The report from, Zero to Three and ChildTrends, Changing the Course for Infants and Toddlers: A Survey of State Child Welfare Policies and Initiatives by Elizabeth Jordan, Jaclyn Szrom, Jamie Colvard, Hope Cooper and Kerry DeVooght, examines child welfare policies for the very young and differences in practices used with this population and children of other ages. In 2011, children under 1 year old were most often the victim of substantiated reports of maltreatment, followed by those ages 1 to 3 years.   Forty-seven states responded to the 2012-13 survey with information on how they treat cases involving abused and neglected infants and toddlers. Some of the findings from the report:

  • A lack of services or case schedule (expedited hearing, review or meeting schedules) crafted with the special needs and developmental changes of 0-to-3 year olds in mind. Some states (9) did allow more frequent visitation between parents and their very young children in foster care. The majority of states (42) have policies that involve the birth parent(s) in discussion of their children’s health and healthcare decisions while in state care.
  • Although their is interest in improving practices, overall, policies and training around child maltreatment are not driven by research on the impact of trauma on the still-developing brain of a child less than 3 years old. Neurological formation is critical from birth to age 3, but only 6 percent (3) of states reported mandatory training for all child welfare staff grounded in research on “promising practices” for infants and toddlers.  Of those responding to the survey, 25 states require such training for front-line caseworkers and 15 states offer it as voluntary.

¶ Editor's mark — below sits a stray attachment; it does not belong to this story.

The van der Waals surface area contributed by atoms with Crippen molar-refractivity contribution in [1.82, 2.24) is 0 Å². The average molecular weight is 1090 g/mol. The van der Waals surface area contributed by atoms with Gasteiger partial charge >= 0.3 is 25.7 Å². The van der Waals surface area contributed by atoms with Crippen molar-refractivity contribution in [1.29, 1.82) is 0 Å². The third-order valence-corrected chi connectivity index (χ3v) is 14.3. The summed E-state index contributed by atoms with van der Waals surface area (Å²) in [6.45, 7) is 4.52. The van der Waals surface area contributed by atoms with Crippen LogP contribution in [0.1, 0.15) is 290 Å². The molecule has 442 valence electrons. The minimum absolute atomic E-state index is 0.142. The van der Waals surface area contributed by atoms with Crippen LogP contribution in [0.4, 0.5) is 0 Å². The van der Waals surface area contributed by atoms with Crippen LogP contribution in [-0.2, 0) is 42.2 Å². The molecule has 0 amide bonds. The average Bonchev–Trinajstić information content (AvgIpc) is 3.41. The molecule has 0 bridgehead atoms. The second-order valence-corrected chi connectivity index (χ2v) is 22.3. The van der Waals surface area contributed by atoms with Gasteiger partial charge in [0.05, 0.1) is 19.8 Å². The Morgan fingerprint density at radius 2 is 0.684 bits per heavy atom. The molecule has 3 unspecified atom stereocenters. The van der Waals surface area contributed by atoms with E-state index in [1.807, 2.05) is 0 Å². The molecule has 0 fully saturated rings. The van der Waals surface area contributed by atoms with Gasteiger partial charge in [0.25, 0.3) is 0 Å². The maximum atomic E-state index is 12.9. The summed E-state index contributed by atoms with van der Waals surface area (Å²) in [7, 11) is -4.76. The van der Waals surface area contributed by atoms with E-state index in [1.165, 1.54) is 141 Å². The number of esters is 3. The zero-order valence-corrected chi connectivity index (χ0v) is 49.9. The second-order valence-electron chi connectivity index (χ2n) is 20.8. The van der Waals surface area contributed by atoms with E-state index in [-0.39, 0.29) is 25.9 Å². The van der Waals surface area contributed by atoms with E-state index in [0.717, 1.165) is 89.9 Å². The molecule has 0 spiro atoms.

• The most commonly provided service was parenting education (offered by 39 states) or therapy provided to the young child (28 states). Seventeen states do not collect data on the services received by infants or toddlers who have been abused.

In the wake of the Sandusky case, Pennsylvania created the Task Force on Child Protection to review child abuse legislation and procedure. The final report released in 2012, available at their website as a PDF, contains several recommendations including,

  • The use and fiscal support of evidence-based child abuse prevention programs
  • Increasing the training requirements for caseworkers
  • Expediting communication and information sharing through use of electronic communication
  • An overhaul of the Child Protective Services Law, revision of definitions of key terms and expanding the list of mandatory reporters (with penalties for non-reporting)
  • Creating a statewide database containing information from every report concerning possible neglect or abuse of a child, including those determined as unfounded, while eliminating the expungement process

Recent updates on the Pennsylvania Legislature’s actions around the recommendations are summarized in the Pittsburgh Post Gazette article Seven bills pass through Senate panel to strengthen Pa. child abuse laws by Kate Giammarise and at the Pennsylvania School Boards Association website.

 

 

Lessons on Systems Change from The Center on Substance Abuse and Child Welfare